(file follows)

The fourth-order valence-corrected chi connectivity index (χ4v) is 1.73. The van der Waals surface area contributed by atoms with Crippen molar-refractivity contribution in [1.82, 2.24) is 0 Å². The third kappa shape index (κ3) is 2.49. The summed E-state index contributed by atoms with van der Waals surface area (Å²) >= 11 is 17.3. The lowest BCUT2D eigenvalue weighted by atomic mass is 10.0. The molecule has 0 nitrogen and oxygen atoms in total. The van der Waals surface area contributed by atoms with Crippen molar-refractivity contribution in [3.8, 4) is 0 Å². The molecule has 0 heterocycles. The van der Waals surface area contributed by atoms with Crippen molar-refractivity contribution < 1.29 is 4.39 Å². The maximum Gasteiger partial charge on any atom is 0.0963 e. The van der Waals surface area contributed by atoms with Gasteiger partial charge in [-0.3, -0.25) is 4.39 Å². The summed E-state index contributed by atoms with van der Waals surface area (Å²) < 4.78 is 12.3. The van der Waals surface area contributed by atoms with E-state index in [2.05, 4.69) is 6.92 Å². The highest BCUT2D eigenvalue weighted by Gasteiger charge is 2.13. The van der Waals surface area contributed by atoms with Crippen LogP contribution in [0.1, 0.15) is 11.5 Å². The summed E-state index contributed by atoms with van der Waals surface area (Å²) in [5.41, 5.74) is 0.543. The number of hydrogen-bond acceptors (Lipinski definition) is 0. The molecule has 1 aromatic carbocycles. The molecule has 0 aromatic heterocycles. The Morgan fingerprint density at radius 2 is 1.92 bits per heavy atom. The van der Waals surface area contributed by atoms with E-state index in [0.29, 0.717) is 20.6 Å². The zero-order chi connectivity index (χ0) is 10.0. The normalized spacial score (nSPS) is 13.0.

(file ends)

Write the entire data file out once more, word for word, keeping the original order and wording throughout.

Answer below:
The fourth-order valence-corrected chi connectivity index (χ4v) is 1.73. The van der Waals surface area contributed by atoms with Crippen molar-refractivity contribution in [1.82, 2.24) is 0 Å². The third kappa shape index (κ3) is 2.49. The summed E-state index contributed by atoms with van der Waals surface area (Å²) >= 11 is 17.3. The lowest BCUT2D eigenvalue weighted by atomic mass is 10.0. The molecule has 0 nitrogen and oxygen atoms in total. The van der Waals surface area contributed by atoms with Crippen molar-refractivity contribution in [3.8, 4) is 0 Å². The molecule has 0 heterocycles. The van der Waals surface area contributed by atoms with Crippen molar-refractivity contribution < 1.29 is 4.39 Å². The maximum Gasteiger partial charge on any atom is 0.0963 e. The van der Waals surface area contributed by atoms with Gasteiger partial charge in [-0.3, -0.25) is 4.39 Å². The summed E-state index contributed by atoms with van der Waals surface area (Å²) < 4.78 is 12.3. The van der Waals surface area contributed by atoms with E-state index in [2.05, 4.69) is 6.92 Å². The highest BCUT2D eigenvalue weighted by Gasteiger charge is 2.13. The van der Waals surface area contributed by atoms with Crippen LogP contribution in [0.1, 0.15) is 11.5 Å². The summed E-state index contributed by atoms with van der Waals surface area (Å²) in [5.41, 5.74) is 0.543. The number of hydrogen-bond acceptors (Lipinski definition) is 0. The molecule has 1 aromatic carbocycles. The molecule has 0 aromatic heterocycles. The Morgan fingerprint density at radius 2 is 1.92 bits per heavy atom. The van der Waals surface area contributed by atoms with E-state index in [0.29, 0.717) is 20.6 Å². The zero-order chi connectivity index (χ0) is 10.0. The normalized spacial score (nSPS) is 13.0.